It also follows from the decision in Shiba Prasad Singh's case that unless the power is excluded by statute or custom, the holder of customary impartible estate, by a declaration of his intention can incorporate with the estate self-acquired immovable property and thereupon, the property accrues to the estate and is impressed with all its incidents, including a custom of descent by primogeniture....It would be noticed that the effect of incorporation in such cases is the reverse of the effect of blending self-acquired property with the joint family property. In the latter category of cases where a person acquires separate property and blends it with the property of the joint family of which he is a coparcener, the separate property loses its character as a separate acquisition and merges in the joint family property, with the result that devolution in respect of that property is then governed by survivorship and not by succession. On the other hand, if the holder of an impartible estate acquires property and incorporates it with the impartible estate he makes it a part of the impartible estate with the result that the acquisition ceases to be partible and becomes impartible.
37. Prior to the decision of the Privy Council in the case of Rani Sartaj Kuari v. Deoraj Kuari (supra), it was always assumed that a holder of an ancestral impartible estate cannot transfer or mortgage the said estate beyond his own life-time so as to bind the coparceners, except, of course, for purposes beneficial to the family and not to himself alone. In 1888, however, this view was shaken by the decision of the Privy Council in Rani Sartaj Kuari's case (supra). In that case, the holder of the estate had gifted 17 of the villages of his estate to his junior wife and the validity of this gift was questioned by his son. The son's plea, however, failed because the Privy Council held that 'if, as their Lordships are of opinion, the eldest son, where the Mitakshara law prevails and there is the custom of primogeniture, does not become a co-sharer with his father in the estate, the inalienability of the estate depends upon custom, which must be proved, or it may be in some cases, upon the nature of the tenure'. This decision was again affirmed by the Privy Council in the First Pittapur case (supra). As a result of these decisions it must be taken to be settled that a holder of an impartible estate can alienate the estate by gift inter vivos, or even by will, though the family is undivided; the only limitation on this power would flow from a family custom to the contrary or from the condition of the tenure which has the same effect.
38. Again in Chinnathayal alias Veeralakshmi v. Kulasekara Pandiya Naicker and Anr. : 1SCR241 it was held by this Court that to establish that an impartible estate has ceased to be joint family property for purposes of succession it is necessary to prove an intention, express or implied, on the part of the junior members of the family to give up their chance of succeeding to the estate In each case it is incumbent on the plaintiff to adduce satisfactory grounds for holding that the joint ownership of the defendant's branch in the estate was determined so that it became the separate property of the last holder's branch. The test to be applied is whether the facts show a clear intention to renounce or surrender any interest in the impartible estate or a relinquishment of the right of succession and an intention to impress upon the zamindari the character of separate property. In Pushavathi Viziaram Gajapathi Raj Manne's case (supra) this Court reiterated the same legal position.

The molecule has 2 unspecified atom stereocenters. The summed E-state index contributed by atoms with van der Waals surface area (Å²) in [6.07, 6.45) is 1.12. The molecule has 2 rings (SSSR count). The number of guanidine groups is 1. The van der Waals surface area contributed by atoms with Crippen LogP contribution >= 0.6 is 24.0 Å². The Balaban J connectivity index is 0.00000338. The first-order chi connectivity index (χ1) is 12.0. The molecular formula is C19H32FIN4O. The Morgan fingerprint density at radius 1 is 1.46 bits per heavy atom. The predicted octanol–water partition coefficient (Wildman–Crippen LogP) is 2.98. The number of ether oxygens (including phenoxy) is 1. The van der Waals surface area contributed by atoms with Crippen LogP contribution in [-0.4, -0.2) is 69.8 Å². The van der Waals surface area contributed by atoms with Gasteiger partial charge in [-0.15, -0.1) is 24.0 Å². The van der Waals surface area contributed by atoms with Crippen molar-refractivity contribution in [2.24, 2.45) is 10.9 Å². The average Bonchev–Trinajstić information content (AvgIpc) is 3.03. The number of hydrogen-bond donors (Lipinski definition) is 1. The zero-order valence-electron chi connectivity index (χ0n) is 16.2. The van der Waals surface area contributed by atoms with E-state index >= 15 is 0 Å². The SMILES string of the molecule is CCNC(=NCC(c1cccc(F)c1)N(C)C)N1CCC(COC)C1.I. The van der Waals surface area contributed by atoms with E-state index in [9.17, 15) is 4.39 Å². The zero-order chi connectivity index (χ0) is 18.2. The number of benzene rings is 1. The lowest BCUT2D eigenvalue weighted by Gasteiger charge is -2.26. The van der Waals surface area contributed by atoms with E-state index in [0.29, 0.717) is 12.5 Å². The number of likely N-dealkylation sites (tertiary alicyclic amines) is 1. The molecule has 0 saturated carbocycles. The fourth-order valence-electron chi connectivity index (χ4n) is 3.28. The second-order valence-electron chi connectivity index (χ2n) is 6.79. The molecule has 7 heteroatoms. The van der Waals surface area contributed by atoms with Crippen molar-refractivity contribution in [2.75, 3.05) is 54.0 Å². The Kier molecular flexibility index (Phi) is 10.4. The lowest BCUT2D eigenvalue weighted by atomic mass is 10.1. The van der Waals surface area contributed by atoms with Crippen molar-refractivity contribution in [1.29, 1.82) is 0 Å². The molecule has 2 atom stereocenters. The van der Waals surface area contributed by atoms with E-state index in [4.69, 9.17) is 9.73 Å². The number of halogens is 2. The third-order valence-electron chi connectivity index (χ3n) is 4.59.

39. For the foregoing discussion this appeal must fail.
40. This leads us to the other appeal filed by the defendant. The contention of the learned Counsel for the defendant-appellant in this case is that the possession of the appellant was not as a trespasser but he was a maintenance holder on the khorposh grant (maintenance) given by the impartible estate holder. The High Court, therefore, erred in law in passing a decree for possession and mesne profits against the defendant-appellant. It was further contended that the Nagaruntari estate was a partible estate.
41. As regards the first contention it is open to a co-sharer to remain in possession of the joint property and the proper remedy for the plaintiff in such case is to file a suit for partition where the equities of the parties would be adjusted. The learned Counsel for the plaintiff-respondent on the other hand urged that the defendant's possession was only as a trespasser. In support of his contention he placed reliance on Collector of Bombay v. Municipal Corporation of the City of Bombay and Ors. : 1SCR43 . The majority took the view that:
The position of the Corporation and its predecessor in title was that of a person having no legal title but nevertheless holding possession of the land under colour of an invalid grant of the land in perpetuity and free from rent for the purpose of a market. Such possession not being referable to any legal title it was prima facie adverse to the legal title of the Government as owner of the land from the very moment the predecessor in title of the Corporation took possession of the land under the invalid grant. This possession had continued openly, as of right and uninterruptedly for over 70 years and the Corporation had acquired the limited title to it and its predecessor in title had been prescribing for during all this period, that is to say, the right to hold the land in perpetuity, free from rent but only for the purpose of a market in terms of the Government Resolution of 1865.
43. We find considerable force in the contention raised on behalf of the defendant-appellant that the High Court has erred in passing the decree for possession and mesne profits against the defendant. The proper remedy for the plaintiff in this case was to file a regular suit for partition in respect of all the properties and not a suit for possession of plots of one village and mesne profits.
44. The second contention that disputed estate was a partible estate has been raised only to be repelled. The overwhelming evidence on the record leaves no room for doubt that the disputed estate was an impartible estate till the death of the original plaintiff in 1957.
45. In the result the first appeal No. 209 of 1970 filed by the plaintiff is dismissed while the other appeal filed by the defendant, No. 2280 of 1970, is allowed and the decree passed by the High Court is set aside and the decree of the Trial Court as affirmed by the first appellate court, is restored,
46. In the circumstances of the case we direct the parties to bear their own costs.